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Serial bank robber sentenced in latest crime

WASHINGTON (AP) - A man who prosecutors say was on supervised release after being convicted in 19 bank robberies has been sentenced for trying to rob a bank.

Thirty-three-year-old Calvin Kinard Adams of Washington pleaded guilty in January to attempted bank robbery. He was sentenced to five years in prison Wednesday in federal court in Washington.

According to court documents, on July 3, Adams handed a note to a teller at a Wells Fargo Bank, but fled when the teller tried to activate the silent alarm.

Prosecutors say Adams served time after his conviction in 2003 for a string of bank robberies he committed that year in Washington, Maryland and Virginia. Authorities say Adams had been on supervised release for less than six months when he tried to rob the Wells Fargo Bank.


Los Angeles judge refuses to release Chris Brown

LOS ANGELES (AP) - A judge in Los Angeles has denied a request to release R&B singer Chris Brown from custody while he awaits trial on an assault charge in Washington, D.C.

Superior Court Judge Victor Greenberg denied a request Wednesday by Brown's lawyer to release the Grammy-winner from custody either on bail or his own recognizance. The singer has been jailed since mid-March on a no-bail warrant after he was expelled from a court-ordered rehab program.

Brown's bodyguard has been convicted of assaulting a man in Washington, and Brown's trial has been delayed until at least June. He remains under court supervision in Los Angeles for his 2009 attack on then-girlfriend Rihanna.

The singer's attorney, Bob Kalunian, requested Brown's release, but Greenberg said there was no change in circumstances that warrants his release.


Feds: home health company paying $150M settlement

NEW ORLEANS (AP) - The U.S. Justice Department says a Baton Rouge-based home health company will pay $150 million to resolve allegations that it inflated Medicare billings.

A news release says Amedisys (uh-MED-uh-sis) Inc. is one of the nation's largest home health providers, operating in 37 states, Washington, D.C., and Puerto Rico.

The company did not immediately return a call for comment Wednesday.

Prosecutors note that the settlement does not admit guilt. It resolves allegations that some Amedisys offices billed Medicare for unnecessary services and for patients who were not homebound.

It also resolves seven whistleblower lawsuits, six in Pennsylvania and one in Georgia. Authorities say the whistleblowers, mostly former Amedisys workers, will split more than $26 million.

Federal prosecutors in Alabama, Kentucky, South Carolina and New York State also worked on the case.


Md. governor travels to Ireland, Netherlands

ANNAPOLIS, Md. (AP) - Maryland Gov. Martin O'Malley is visiting Ireland, Northern Ireland and the Netherlands.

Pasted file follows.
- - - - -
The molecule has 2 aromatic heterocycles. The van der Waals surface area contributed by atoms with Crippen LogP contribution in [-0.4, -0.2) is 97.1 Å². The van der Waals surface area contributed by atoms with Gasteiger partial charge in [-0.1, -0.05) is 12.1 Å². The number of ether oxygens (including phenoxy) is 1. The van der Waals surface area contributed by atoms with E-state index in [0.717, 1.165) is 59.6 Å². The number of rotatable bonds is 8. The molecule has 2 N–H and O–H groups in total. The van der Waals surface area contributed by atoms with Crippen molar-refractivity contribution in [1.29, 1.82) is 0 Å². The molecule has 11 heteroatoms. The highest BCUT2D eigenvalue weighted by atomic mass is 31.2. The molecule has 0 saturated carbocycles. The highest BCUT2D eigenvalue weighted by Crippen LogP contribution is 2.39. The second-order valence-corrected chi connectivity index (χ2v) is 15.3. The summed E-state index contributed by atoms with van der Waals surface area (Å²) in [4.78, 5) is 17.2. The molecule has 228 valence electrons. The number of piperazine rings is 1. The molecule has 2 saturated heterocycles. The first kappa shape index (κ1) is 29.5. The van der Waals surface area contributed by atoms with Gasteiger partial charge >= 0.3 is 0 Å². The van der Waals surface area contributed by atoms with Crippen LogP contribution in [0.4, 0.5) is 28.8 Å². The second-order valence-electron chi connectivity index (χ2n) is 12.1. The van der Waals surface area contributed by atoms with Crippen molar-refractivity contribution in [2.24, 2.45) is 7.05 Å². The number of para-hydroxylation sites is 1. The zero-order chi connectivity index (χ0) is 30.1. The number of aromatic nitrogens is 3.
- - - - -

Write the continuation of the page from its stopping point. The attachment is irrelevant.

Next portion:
The governor is traveling first to Ireland and Northern Ireland as part of a congressional delegation led by the Faith and Politics Institute examining the historic divides on the island and peace and reconciliation efforts.

He will also attend the two-day Progresssive Governance Conference in Amsterdam meant to foster policy exchange and debate on the theme of "Making Progressive Politics Work." O'Malley will speak on Thursday at the conference organized by Policy Network, Center for American Progress and a Dutch think tank on "An economy with a human purpose."

A spokeswoman for the governor says the Faith and Politics Institute is paying O'Malley's expenses for the trip.


U.Va. visitors approve 4.3 in-state tuition hike

ABINGDON, Va. (AP) - The University of Virginia's Board of Visitors has approved a 4.3 tuition increase for in-state students.

The increase approved Wednesday is effective for the upcoming academic year. The increase includes all mandatory fees for first-year undergraduate students.

The total cost for a first-year undergraduate Virginia resident will be $27,417, including room and board and the estimated expense for books and travel. That's a $949 increase.

For out-of-state students, the tuition increase will be 5.9 percent.

The board said the increases will help improve faculty and staff pay, cover mandated increases in U.Va.'s contribution to the state's retirement system, and help finance the university's strategic plan.

The board met in Abingdon. Tuesday, members attended the inauguration of Donna Price Henry as the chancellor of University of Virginia's College at Wise.


WV judge orders Severance extradited to Va.

WHEELING, W.Va. (AP) - A man wanted for questioning in relation to three unsolved slayings in Alexandria, Va., over the last decade has been ordered extradited to Virginia on an unrelated weapons charge.

A West Virginia judge on Wednesday ordered 53-year-old Charles Severance extradited to Loudoun County, where a warrant has been issued on a firearms charge.

Severance's lawyer argued that the firearms warrant is a sham, and a pretext to hold him in relation to the unsolved Alexandria killings despite a lack of evidence.

Alexandria Police have not named Severance a suspect in any of the three fatal shootings, which occurred between 2003 and February of this year.

Severance's lawyer said at the conclusion of the hearing that he wants to discuss a possible appeal of the extradition order with his client.

Copyright 2014 The Associated Press. All rights reserved. This material may not be published, broadcast, rewritten or redistributed.

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